“What we are doing is asserting a Belarusian, non-Soviet identity. We sing in Belarusian. We sing about what is ours, about what we love that is ours — our country, history and people. This approach contradicts the Soviet ideology that is based on total collectivism and neglecting the importance of individuality. We attract modern Belarusian youth and influence them. But the authorities are almost entirely people from the Soviet era. They see us as a threat, because they’re losing their leadership of public opinion to us.”
The authorities have maintained unofficial blacklists of musicians who are effectively banned form broadcasting and whose concerts are discouraged. There have been numerous occasions when a band’s gig in a club has been cancelled five minutes before it is scheduled to start after a phone call from local authorities. Among the acts that have been targeted are NRM, Krambambula, NeuroDubel, Palac and Krama, but at least two dozen bands have faced restrictions of one kind or another in the past ten years.
Liavon Volski, frontman of NRM and Krambambula, says he was really depressed when he first realised he was blacklisted. He stopped writing songs for almost three years.
“I got over it. My concerts are still cancelled in Belarus. It’s annoying, but the state’s interest in our work is a fact of life and part of the work. If you complain all the time and get desperate, you only harm your own health. What keeps me going in Belarus is the power of irony.”
The internet remains a critical free media platform in Belarus, not least because the state authorities have failed to find any means of controlling it — but otherwise Belarusian performing artists have to do their work abroad or in small clubs or private apartments, where small improvised concerts called kvaternik (kvaterameans “a flat” in Belarusian) are held.
The same problem applies to other creative activities. Authors that are at odds with Lukashenko’s policy soon fall out of favour — whether or not they have expressed political disagreements with the regime. One of Belarus’s most prominent national historians, Uladzimir Arlou, no longer gets mentioned in school textbooks after he argued for an independent European orientation for the country’s politics.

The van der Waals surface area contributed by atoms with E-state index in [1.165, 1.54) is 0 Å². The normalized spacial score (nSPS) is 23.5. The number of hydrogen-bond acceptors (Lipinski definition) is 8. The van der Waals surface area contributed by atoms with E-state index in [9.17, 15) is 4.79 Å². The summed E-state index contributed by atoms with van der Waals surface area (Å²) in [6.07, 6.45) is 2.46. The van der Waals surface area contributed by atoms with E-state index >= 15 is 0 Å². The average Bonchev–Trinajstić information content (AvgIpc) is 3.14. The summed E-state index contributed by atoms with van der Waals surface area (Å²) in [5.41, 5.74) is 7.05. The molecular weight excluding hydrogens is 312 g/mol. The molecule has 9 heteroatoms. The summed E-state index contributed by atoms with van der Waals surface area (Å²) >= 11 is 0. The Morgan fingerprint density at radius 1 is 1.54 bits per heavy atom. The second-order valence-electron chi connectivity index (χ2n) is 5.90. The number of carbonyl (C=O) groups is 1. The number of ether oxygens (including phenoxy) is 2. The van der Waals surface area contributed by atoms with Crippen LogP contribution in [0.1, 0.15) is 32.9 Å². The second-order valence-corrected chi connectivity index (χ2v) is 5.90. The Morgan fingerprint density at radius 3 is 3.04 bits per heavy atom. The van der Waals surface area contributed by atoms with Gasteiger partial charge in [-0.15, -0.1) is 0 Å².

Visual artists too find themselves up against the authorities time and again. One group of artists, Pahonia, which takes its name from the traditional national coat-of-arms of Belarus that was dropped by Lukashenko, has faced repeated obstacles to mounting exhibitions that include paintings making allusions to past communist crimes or the authoritarianism of the current regime.
And if you’re blocked by the state, you don’t have a lot of independent outlets available. There are only a couple of private book publishing companies in Belarus, just a couple of private art galleries and no private theatres. Overall, about 80 per cent of the economy is state-run.
The last time blacklisting hit hard was during the 2010 presidential elections, when the rock band Liapis Trubetskoy released a song, “Don’t be a Beast”, that became an anthem for oppositionists whose protests against the authorities’ fixing of the elections was brutally suppressed. The band got no airplay on FM stations, but the video of the song on YouTube was viewed more than a million times.
And the lyrics … well, they’re a poem by Janka Kupala, a classic of the Belarusian literature, written 100 years ago, when Belarus was a part of the Russian empire. But its message is bang up-to-date for everyone in Belarus. The struggle for freedom continues.
Sieviaryn Kviatkouski is a Belarusian journalist, writer and blogger